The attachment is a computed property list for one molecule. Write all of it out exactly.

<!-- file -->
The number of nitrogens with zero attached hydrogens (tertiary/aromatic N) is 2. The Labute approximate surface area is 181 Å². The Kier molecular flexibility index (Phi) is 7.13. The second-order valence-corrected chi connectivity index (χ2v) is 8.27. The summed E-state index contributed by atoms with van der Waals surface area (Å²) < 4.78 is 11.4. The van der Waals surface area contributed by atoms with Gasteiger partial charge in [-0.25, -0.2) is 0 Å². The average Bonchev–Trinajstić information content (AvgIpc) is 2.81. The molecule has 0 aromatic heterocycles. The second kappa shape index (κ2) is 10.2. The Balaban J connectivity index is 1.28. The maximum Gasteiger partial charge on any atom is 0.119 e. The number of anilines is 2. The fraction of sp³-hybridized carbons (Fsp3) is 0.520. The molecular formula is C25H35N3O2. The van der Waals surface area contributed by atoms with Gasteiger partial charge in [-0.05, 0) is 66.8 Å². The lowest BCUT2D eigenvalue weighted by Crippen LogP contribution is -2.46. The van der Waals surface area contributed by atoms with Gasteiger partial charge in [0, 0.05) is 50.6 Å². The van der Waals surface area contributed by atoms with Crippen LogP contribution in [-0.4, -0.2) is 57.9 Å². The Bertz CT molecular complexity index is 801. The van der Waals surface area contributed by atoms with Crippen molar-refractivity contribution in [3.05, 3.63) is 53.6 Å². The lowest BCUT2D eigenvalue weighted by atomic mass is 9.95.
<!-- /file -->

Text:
The number of nitrogens with zero attached hydrogens (tertiary/aromatic N) is 2. The Labute approximate surface area is 181 Å². The Kier molecular flexibility index (Phi) is 7.13. The second-order valence-corrected chi connectivity index (χ2v) is 8.27. The summed E-state index contributed by atoms with van der Waals surface area (Å²) < 4.78 is 11.4. The van der Waals surface area contributed by atoms with Gasteiger partial charge in [-0.25, -0.2) is 0 Å². The average Bonchev–Trinajstić information content (AvgIpc) is 2.81. The molecule has 0 aromatic heterocycles. The second kappa shape index (κ2) is 10.2. The Balaban J connectivity index is 1.28. The maximum Gasteiger partial charge on any atom is 0.119 e. The number of anilines is 2. The fraction of sp³-hybridized carbons (Fsp3) is 0.520. The molecular formula is C25H35N3O2. The van der Waals surface area contributed by atoms with Gasteiger partial charge in [-0.05, 0) is 66.8 Å². The lowest BCUT2D eigenvalue weighted by Crippen LogP contribution is -2.46. The van der Waals surface area contributed by atoms with Gasteiger partial charge in [0, 0.05) is 50.6 Å². The van der Waals surface area contributed by atoms with Crippen LogP contribution in [-0.4, -0.2) is 57.9 Å². The Bertz CT molecular complexity index is 801. The van der Waals surface area contributed by atoms with Crippen molar-refractivity contribution in [3.05, 3.63) is 53.6 Å². The lowest BCUT2D eigenvalue weighted by atomic mass is 9.95.